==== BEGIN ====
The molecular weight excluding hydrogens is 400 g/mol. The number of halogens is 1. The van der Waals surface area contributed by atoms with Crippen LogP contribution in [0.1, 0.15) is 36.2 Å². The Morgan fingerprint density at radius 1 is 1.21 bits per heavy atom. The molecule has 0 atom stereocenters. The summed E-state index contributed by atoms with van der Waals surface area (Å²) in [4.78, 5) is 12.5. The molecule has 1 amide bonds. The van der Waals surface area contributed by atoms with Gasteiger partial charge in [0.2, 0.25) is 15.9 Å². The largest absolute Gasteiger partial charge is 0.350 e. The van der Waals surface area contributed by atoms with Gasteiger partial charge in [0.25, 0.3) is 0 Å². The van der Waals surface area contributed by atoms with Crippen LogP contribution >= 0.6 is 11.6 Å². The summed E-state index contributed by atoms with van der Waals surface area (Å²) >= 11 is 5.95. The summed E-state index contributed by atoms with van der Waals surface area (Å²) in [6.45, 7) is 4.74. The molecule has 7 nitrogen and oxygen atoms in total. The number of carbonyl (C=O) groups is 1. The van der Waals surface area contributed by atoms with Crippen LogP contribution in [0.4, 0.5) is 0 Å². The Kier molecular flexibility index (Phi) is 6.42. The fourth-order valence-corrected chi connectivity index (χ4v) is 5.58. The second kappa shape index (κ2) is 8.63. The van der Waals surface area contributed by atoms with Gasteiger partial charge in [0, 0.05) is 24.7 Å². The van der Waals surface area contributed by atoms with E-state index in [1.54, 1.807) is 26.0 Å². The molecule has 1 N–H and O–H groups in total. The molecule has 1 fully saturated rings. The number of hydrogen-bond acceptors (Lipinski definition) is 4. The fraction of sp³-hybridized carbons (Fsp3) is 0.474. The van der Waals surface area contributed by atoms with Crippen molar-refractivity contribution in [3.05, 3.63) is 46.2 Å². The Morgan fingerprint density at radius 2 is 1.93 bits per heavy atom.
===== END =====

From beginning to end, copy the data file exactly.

The molecular weight excluding hydrogens is 400 g/mol. The number of halogens is 1. The van der Waals surface area contributed by atoms with Crippen LogP contribution in [0.1, 0.15) is 36.2 Å². The Morgan fingerprint density at radius 1 is 1.21 bits per heavy atom. The molecule has 0 atom stereocenters. The summed E-state index contributed by atoms with van der Waals surface area (Å²) in [4.78, 5) is 12.5. The molecule has 1 amide bonds. The van der Waals surface area contributed by atoms with Gasteiger partial charge in [0.2, 0.25) is 15.9 Å². The largest absolute Gasteiger partial charge is 0.350 e. The van der Waals surface area contributed by atoms with Gasteiger partial charge in [0.25, 0.3) is 0 Å². The van der Waals surface area contributed by atoms with Crippen LogP contribution >= 0.6 is 11.6 Å². The summed E-state index contributed by atoms with van der Waals surface area (Å²) >= 11 is 5.95. The summed E-state index contributed by atoms with van der Waals surface area (Å²) in [6.45, 7) is 4.74. The molecule has 7 nitrogen and oxygen atoms in total. The number of carbonyl (C=O) groups is 1. The van der Waals surface area contributed by atoms with Crippen LogP contribution in [0.4, 0.5) is 0 Å². The Kier molecular flexibility index (Phi) is 6.42. The fourth-order valence-corrected chi connectivity index (χ4v) is 5.58. The second kappa shape index (κ2) is 8.63. The van der Waals surface area contributed by atoms with Gasteiger partial charge in [0, 0.05) is 24.7 Å². The van der Waals surface area contributed by atoms with E-state index in [1.54, 1.807) is 26.0 Å². The molecule has 1 N–H and O–H groups in total. The molecule has 1 fully saturated rings. The number of hydrogen-bond acceptors (Lipinski definition) is 4. The fraction of sp³-hybridized carbons (Fsp3) is 0.474. The van der Waals surface area contributed by atoms with Crippen molar-refractivity contribution in [3.05, 3.63) is 46.2 Å². The Morgan fingerprint density at radius 2 is 1.93 bits per heavy atom.